Meanwhile, Google last month published a job posting entitled ‘Quality Engineer, Chromebook Pixel,’ suggesting that a third generation of that device could be on the way.
In any case, a new type of Chromebook with top-of-the-line specifications could be more enticing to consumers in the coming months, now that it’s becoming possible to use Android apps on Chromebooks.
Google did not immediately respond to a request for comment.”
Even PC-based folks are beginning to see the point with Chromebooks!
ZDNet – By Adrian Kingsley-Hughes – “Whenever I point out — just like I did here — that Chromebooks are a great bit of kit with massive potential, there are people who are quick to point out their shortcomings compared to fully-featured laptops.
They’re right. If you want a mobile device that can play games or run heavy-duty applications such as Photoshop, then yes, you need a laptop. Same goes for those who like to have a big, monolithic operating system that they can customize and tinker with. Those people need Windows or macOS or Linux.
Chromebooks are also a poor choice for people who love to brag about gigahertz and terabytes and how many cores their system has.
So yes, I absolutely agree with you. Chromebooks aren’t for everyone.
But here are segments of the market where Chromebooks are perfect — business and BYOD.
The biggest advantage that Chromebooks bring to the table is that they are a no-nonsense computing platform that allows people to focus on getting the job done without the distractions of updates and antivirus and bloatware and nags to download and install the latest and greatest operating system.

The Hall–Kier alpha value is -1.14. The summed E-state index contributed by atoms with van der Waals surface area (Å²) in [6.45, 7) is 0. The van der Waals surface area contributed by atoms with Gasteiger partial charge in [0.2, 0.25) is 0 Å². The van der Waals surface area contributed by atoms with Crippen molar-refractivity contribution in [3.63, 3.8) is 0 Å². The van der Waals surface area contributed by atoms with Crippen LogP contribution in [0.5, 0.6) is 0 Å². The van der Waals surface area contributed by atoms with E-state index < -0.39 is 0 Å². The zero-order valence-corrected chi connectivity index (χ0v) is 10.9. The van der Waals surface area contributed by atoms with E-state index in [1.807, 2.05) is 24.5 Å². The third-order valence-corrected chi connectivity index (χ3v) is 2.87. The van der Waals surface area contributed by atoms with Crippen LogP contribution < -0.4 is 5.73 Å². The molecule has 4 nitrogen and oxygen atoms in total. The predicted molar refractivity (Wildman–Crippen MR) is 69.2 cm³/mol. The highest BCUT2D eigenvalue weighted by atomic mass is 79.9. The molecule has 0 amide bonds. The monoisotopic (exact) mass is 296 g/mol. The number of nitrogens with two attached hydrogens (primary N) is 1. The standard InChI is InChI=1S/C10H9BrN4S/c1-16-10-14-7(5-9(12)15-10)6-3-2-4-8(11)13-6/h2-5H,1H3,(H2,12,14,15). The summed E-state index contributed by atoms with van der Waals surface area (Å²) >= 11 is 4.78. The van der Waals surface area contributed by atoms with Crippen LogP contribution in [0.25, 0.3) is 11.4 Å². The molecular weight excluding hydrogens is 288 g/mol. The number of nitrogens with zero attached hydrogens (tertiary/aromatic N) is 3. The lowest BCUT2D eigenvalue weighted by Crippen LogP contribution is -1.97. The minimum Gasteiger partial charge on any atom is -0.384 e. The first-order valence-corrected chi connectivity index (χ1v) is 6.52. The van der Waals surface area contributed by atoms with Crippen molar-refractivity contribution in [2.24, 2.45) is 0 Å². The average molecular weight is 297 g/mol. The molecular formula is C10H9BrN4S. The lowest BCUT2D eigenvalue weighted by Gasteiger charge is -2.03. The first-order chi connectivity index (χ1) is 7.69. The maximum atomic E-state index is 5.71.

Chromebooks are so incredibly low maintenance that for someone coming from a big platform — especially Windows — it can feel rather disconcerting initially. The amount of time that a Chromebook user needs to spend on maintenance can be measured in seconds.
About 10 seconds a month.
There’s also no malware to worry about. All Chromebook applications are safely sandboxed, all local data encrypted, and verified boot makes sure that nothing dodgy is loaded when the system boots up.
Lost and stolen systems — something that admins worry about a lot — are not a problem with Chromebooks. Data is backed up automatically in the background, and in the event that a Chromebook does go missing, not only can it be remotely locked and wiped, but all that’s needed to get the person mourning the loss of their device back in the game is hand them a new Chromebook. Migrating all the data and settings to the new system is as simple as just logging into it.
Chromebooks remove almost all of the hassles that plague the Windows ecosystem, and bring benefits at a price point that Apple cannot match with its MacBooks.
Chromebooks are the new ‘it just works’ platform.”